Guerrilla group the FARC appear to have retaken the initiative in southwest Colombia, where government forces are struggling to contain them. The rebels' increased reliance on militias, who operate in civilian clothing, could force the government to adopt more extreme measures.
Simultaneous attacks by the Revolutionary Armed Forces of Colombia (Fuerzas Armadas Revolucionarias de Colombia - FARC) over the weekend in the southwest Cauca department left at least six people dead and about 80 wounded. Now, the head of Colombia's security forces says he will oversee operations in the embattled region, where the 29th Brigade is already based. This includes the 4th Mountain Battalion, which is responsible for securing the region's south.
The guerrilla attacks have been concentrated in an approximate 100 mile radius in northern Cauca. The government has said that it is on the verge of capturing top FARC leader Guillermo Leon Saenz Vargas, alias "Alfonso Cano," who is believed to have found refuge in the mountain range that splits Cauca from neighboring departments Tolima and Huila. It is possible that the aggressive car bomb attacks and road ambushes now hitting Cauca are meant to distract the security forces as Saenz rests and regroups his forces.
However, government claims to be on the verge of closing in on Saenz are nothing new. President Juan Manuel Santos made similar statements in February, after authorities arrested then killed the FARC leader's two top security chiefs. The Joint Task Force of Southern Tolima, a military unit activated in April 2010 with the stated goal of eliminating Saenz, have clearly been applying pressure on the rebel leader's inner circle, leaving him more exposed. His last head of security was in command for just under two months before he was killed on June 6, pointing to a high turnover rate among the rebel leader's closest fighters. Still, the political windfall that would come from killing Saenz means the Santos administration could be overstating how close they are to capturing him.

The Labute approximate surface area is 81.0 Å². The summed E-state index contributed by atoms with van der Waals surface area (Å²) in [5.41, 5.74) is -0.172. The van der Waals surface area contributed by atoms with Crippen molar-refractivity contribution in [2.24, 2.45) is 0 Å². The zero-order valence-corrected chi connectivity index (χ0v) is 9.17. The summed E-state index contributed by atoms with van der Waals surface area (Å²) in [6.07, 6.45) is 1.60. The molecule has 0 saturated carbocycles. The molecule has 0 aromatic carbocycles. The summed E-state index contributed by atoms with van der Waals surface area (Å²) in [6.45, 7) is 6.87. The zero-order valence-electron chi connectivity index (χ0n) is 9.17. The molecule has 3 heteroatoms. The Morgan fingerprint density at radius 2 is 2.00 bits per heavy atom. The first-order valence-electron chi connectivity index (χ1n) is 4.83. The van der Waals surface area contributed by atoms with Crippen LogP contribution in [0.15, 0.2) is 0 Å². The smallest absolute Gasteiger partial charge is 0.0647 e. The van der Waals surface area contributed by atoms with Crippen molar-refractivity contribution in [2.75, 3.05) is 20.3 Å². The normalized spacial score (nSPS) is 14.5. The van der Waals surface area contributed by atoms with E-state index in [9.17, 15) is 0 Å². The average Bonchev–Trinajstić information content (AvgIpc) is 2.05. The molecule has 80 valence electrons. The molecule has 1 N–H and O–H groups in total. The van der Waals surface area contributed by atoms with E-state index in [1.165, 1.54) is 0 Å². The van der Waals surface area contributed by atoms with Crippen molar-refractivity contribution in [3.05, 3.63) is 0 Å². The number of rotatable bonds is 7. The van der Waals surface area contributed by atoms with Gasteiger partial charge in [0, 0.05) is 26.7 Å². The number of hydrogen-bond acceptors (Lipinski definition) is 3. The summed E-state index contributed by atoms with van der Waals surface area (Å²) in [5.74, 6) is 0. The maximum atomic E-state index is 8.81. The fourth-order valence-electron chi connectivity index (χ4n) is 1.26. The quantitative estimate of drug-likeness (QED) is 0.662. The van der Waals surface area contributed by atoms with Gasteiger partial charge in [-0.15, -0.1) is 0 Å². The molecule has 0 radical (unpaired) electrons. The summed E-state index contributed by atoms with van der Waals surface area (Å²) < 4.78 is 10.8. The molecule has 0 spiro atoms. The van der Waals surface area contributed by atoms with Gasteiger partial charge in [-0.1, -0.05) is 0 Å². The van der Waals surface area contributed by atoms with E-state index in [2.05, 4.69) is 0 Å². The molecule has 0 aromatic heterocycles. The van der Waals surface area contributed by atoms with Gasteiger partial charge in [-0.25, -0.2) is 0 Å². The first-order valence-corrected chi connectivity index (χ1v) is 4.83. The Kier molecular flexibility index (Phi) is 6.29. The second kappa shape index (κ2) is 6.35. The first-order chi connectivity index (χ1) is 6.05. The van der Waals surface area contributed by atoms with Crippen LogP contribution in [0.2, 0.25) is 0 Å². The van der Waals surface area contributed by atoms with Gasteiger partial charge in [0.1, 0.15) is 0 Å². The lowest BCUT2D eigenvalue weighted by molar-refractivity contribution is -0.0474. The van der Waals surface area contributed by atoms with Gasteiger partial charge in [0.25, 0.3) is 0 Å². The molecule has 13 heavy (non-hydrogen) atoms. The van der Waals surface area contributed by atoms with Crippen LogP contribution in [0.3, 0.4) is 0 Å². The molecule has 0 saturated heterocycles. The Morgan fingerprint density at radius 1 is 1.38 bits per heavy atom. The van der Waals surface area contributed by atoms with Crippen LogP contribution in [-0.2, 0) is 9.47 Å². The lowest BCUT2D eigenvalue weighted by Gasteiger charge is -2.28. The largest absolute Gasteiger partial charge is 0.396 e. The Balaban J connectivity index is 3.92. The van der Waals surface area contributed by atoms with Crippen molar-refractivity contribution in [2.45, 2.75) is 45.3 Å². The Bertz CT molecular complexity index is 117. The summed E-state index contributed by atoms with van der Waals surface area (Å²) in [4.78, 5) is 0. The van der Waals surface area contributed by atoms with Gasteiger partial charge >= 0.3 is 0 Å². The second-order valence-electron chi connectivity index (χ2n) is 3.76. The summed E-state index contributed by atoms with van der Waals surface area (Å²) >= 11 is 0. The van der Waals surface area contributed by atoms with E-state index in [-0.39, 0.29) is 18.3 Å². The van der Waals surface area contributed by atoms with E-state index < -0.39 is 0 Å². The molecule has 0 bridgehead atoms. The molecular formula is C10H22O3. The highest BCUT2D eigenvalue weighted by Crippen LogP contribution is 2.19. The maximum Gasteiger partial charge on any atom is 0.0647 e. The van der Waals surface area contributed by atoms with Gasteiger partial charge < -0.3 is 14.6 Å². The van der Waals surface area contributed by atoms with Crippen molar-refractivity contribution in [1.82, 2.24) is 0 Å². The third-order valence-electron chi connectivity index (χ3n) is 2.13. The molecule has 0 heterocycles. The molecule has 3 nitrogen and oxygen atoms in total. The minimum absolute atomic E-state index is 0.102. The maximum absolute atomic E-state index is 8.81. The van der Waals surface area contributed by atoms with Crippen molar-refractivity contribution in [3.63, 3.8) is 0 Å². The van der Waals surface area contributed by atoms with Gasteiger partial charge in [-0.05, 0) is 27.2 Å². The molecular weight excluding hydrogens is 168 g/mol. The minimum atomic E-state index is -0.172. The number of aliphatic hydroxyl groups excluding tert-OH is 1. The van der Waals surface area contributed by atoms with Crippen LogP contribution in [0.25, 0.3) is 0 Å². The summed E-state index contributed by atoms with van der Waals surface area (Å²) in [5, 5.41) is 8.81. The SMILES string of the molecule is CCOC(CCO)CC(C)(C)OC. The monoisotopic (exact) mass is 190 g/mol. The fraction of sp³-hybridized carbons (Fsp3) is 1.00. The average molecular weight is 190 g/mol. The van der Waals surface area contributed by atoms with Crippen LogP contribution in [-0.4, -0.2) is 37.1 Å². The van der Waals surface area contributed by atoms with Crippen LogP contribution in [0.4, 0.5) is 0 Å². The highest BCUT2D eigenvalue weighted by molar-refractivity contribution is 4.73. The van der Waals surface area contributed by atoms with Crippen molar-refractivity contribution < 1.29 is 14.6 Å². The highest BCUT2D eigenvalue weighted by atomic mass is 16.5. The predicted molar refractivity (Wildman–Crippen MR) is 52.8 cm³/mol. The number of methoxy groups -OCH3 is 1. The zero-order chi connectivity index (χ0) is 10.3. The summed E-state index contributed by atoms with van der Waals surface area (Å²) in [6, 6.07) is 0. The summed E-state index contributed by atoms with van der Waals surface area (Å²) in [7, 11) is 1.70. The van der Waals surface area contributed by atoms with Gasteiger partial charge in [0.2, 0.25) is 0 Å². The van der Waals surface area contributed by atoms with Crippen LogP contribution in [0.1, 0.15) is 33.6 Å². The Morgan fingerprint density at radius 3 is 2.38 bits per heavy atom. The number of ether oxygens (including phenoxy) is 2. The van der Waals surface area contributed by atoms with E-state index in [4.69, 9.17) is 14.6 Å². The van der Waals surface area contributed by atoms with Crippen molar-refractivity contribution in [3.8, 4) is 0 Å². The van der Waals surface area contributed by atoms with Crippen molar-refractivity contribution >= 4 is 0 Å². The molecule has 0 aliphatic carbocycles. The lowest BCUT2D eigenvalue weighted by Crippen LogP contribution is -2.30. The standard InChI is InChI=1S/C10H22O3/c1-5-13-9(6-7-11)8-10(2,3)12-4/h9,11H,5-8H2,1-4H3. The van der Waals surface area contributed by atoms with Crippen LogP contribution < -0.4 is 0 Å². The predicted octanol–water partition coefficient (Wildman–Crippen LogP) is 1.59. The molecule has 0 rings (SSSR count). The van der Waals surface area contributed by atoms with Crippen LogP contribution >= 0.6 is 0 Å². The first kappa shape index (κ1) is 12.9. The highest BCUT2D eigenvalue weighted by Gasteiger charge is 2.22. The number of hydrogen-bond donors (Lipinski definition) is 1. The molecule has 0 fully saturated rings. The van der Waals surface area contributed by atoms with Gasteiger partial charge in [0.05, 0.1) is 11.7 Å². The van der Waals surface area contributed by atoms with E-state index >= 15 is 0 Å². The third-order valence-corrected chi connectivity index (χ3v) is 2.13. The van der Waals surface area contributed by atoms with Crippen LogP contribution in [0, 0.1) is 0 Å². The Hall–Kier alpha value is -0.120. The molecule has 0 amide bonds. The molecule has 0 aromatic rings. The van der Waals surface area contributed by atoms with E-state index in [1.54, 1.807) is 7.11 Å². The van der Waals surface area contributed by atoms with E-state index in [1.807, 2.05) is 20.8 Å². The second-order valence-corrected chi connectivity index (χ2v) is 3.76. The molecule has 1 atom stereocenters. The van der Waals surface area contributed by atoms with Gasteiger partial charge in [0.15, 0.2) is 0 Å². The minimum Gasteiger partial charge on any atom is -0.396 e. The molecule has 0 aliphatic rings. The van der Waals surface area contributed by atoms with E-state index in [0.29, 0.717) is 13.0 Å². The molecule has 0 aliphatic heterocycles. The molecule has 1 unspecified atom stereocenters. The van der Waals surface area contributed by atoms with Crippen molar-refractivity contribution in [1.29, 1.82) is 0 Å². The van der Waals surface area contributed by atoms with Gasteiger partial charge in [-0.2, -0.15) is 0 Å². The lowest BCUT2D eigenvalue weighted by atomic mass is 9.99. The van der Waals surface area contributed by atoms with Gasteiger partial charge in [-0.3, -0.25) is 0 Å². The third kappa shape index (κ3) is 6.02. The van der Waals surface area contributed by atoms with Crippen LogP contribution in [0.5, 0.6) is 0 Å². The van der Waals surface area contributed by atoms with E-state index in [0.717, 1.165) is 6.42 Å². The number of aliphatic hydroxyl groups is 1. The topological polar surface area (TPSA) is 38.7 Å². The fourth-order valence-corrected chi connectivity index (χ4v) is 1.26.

The current violence in Cauca, then, may have little to do with Saenz's current movements. The FARC's Central Bloc, controlled by Saenz, and the Joint Western Command, led by Jorge Torres Victoria, alias "Pablo Catatumbo," are the rebel units currently causing the most havoc in Cauca. Yet historically, they are the weakest units in the FARC, both in terms of military and financial power, compared to the much more powerful Eastern and Southern Blocs.
That the Central Bloc and Western Command are making the strongest offensive against the security forces, compared to the much quieter Eastern and Southern Blocs, is an indication of Saenz's willingness to take on the heaviest of the FARC's fighting. When he first assumed control of the FARC's ruling body, the Secretariat, in 2008, he was best known as a political organizer and an ideologue within the guerrilla ranks. At the time, there were doubts about his ability to inspire and lead the FARC's more traditional military wing.
The current violence in Cauca is then a product of Saenz's willingness to engage in heavy combat while the Eastern and Southern Blocs concentrate on the cocaine trade. It is also a signal, in part, of his success in rebuilding the FARC as a classic hit-and-run guerrilla force. Last year the armed forces suffered casualty rates approaching those seen at the peak of the FARC's power in 2002. Under Saenz's command, the FARC have been able to evolve their combat style, and now operate in small cells, sometimes of no more than two or three combatants. Snipers and improvised explosive devices (IEDs), deployed to great effect in Cauca, have now become the guerrillas' most effective weapons.
Cauca is vital for the FARC's interests. It is a key drug trafficking corridor, connecting inland coca-covered mountains to the Pacific coast. The need to secure this corridor is one reason why the FARC are intent on rebuilding their military capability in this department. They have been able to do so by evolving their fighting style, under Saenz's guidance. The guerrillas have stepped up the recruitment of militiamen, part-time fighters operating out-of-uniform in urban areas, instead of the full-time, traditional fighters based in the countryside.
As the attacks in Cauca show, the FARC are operating less like a conventional, insurgent force, and this is bad news for an army highly trained in traditional, counterinsurgent warfare. Colombia's security forces need to evolve their tactics in tandem with the rebels, and improve their abilities to collect solid, actionable intelligence that would allow the police to target the FARC's urban militia networks. But as the sustained violence in Cauca illustrates, the security forces are still lagging one step behind the rebels.